Central nervous system germinoma
Intracranial germinomas, also known as dysgerminomas or extra-gonadal seminomas, are a type of germ cell tumour and are predominantly seen in paediatric populations. They tend to occur in the midline, either at the pineal region (majority) or along the floor of the third ventricle/suprasellar region.
Germinomas are tumours of young patients with a peak incidence of 10-12 years of age (90% of patients being younger than 20 at the time of diagnosis). They account for 3-5% of paediatric intracranial tumours but only 0.4-1% of intracranial tumours in adults 10.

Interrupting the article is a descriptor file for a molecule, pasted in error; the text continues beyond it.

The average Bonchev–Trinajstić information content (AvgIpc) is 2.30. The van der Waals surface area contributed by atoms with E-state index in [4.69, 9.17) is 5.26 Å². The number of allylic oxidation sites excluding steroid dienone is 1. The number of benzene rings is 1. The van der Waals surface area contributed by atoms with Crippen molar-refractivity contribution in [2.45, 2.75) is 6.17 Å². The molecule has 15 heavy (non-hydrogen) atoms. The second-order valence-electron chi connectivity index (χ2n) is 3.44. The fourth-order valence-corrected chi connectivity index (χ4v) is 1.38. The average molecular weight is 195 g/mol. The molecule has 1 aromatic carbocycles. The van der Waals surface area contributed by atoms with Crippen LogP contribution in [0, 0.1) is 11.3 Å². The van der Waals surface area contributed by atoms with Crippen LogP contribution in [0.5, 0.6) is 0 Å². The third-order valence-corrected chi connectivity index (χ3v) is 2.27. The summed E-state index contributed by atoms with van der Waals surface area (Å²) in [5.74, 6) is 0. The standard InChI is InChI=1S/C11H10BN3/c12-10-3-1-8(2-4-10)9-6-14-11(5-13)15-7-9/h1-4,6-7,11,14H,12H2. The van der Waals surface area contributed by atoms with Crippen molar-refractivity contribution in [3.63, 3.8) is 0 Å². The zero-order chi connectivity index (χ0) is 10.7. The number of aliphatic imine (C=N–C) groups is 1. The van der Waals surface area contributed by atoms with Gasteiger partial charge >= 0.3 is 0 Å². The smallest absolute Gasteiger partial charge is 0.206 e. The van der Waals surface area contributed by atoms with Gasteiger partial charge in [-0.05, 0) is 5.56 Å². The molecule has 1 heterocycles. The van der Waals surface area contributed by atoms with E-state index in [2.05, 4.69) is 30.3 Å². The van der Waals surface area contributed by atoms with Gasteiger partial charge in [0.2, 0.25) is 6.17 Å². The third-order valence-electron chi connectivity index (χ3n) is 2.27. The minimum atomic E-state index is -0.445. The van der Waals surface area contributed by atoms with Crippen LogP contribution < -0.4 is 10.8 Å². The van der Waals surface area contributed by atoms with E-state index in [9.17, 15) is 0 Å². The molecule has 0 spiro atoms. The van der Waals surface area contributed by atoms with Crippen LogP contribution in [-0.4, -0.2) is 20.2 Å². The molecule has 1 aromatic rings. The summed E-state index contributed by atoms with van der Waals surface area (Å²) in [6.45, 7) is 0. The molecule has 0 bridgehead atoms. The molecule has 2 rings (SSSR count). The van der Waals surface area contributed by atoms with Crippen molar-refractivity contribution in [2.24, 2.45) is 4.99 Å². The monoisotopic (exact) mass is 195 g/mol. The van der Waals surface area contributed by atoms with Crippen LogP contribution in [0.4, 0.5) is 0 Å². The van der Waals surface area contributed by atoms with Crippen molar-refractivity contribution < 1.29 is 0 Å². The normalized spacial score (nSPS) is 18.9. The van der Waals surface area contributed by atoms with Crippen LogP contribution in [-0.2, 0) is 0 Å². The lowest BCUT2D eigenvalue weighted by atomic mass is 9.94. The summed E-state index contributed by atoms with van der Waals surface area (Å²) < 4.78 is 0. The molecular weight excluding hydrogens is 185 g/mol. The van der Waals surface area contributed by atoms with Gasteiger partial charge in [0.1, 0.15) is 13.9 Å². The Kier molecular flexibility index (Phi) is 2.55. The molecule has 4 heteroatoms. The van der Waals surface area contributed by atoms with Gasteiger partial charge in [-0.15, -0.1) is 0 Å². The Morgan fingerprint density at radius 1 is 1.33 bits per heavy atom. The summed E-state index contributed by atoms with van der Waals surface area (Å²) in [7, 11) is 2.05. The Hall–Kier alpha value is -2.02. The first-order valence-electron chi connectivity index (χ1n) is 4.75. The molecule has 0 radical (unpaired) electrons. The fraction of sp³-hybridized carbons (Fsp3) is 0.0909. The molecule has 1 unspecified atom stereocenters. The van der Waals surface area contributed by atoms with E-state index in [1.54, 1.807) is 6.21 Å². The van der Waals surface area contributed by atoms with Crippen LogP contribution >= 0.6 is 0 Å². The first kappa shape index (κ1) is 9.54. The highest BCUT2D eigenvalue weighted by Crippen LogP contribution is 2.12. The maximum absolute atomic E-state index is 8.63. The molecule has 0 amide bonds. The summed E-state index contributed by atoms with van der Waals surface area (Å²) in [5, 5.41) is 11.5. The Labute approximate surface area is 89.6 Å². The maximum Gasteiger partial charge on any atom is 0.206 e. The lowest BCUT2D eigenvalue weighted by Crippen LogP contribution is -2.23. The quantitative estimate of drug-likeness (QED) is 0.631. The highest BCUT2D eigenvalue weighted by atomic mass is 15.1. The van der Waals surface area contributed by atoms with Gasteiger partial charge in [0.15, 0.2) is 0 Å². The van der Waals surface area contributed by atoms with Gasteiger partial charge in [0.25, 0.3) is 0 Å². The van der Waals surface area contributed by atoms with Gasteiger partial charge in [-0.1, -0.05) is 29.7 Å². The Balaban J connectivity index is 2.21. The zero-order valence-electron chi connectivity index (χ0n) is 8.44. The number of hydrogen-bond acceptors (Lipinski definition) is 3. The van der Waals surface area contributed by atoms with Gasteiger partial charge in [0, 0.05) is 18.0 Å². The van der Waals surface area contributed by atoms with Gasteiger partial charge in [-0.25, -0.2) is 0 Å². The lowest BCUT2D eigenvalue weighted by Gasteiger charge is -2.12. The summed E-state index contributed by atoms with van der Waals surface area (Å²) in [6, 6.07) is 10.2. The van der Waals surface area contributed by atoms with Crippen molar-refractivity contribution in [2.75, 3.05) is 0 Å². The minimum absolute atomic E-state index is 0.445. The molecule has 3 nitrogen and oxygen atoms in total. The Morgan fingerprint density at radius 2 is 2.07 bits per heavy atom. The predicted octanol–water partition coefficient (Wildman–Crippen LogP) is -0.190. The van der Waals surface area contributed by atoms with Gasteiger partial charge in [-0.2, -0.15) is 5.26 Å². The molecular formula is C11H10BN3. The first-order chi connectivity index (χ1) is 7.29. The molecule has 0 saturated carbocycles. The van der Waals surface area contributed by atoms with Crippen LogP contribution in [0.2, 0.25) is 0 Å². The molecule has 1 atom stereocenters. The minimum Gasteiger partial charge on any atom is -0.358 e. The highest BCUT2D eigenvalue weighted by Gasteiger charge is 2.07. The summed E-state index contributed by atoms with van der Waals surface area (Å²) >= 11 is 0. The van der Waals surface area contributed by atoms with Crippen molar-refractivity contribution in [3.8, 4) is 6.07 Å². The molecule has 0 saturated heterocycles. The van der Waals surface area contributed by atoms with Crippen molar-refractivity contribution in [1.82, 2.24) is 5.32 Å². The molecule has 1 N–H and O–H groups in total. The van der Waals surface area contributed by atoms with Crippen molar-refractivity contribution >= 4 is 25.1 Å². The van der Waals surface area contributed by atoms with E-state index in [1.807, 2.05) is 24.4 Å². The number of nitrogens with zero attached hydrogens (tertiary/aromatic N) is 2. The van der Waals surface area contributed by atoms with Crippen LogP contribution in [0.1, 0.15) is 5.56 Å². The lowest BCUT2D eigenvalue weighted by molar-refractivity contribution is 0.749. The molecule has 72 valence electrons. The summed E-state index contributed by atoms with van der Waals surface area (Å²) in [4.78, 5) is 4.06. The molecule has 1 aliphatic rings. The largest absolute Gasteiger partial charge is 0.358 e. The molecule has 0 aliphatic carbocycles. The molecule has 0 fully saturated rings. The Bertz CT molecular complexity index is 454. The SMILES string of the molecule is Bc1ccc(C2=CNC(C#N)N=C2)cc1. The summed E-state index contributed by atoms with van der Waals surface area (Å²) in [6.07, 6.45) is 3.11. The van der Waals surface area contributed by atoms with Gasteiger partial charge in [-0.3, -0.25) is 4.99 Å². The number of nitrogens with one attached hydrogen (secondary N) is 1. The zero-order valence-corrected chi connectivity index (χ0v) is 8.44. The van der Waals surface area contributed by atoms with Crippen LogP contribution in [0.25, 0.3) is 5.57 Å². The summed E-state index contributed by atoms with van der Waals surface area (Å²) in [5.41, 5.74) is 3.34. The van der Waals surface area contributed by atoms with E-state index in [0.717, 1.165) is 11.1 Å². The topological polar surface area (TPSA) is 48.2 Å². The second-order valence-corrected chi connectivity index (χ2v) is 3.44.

Gender ratios are interestingly different depending on location. In the pineal region there is a marked male preponderance with a male to female ratio of 5-22:1 whereas in the suprasellar region, they are slightly more frequent in females with a male to female ratio of 1:1.3. Overall, due to the pineal region being most common, germinomas are seen more frequently in males.
Presentation depends on location, with compression of the tectal plate leading to obstructive hydrocephalus and Parinaud syndrome, whereas involvement on the pituitary infundibulum leads to diabetes insipidus (most common), hypopituitarism (common) or optic chiasm compression or signs of intracranial hypertension 11. When the thalami and basal ganglia are involved, the presentation is often delayed with a larger tumour at diagnosis.
Germinomas derive from germ-cells and typically arises in the midline, relating to the third ventricle 11:
- pineal gland: 80-90%, known as a pineal germinoma in this location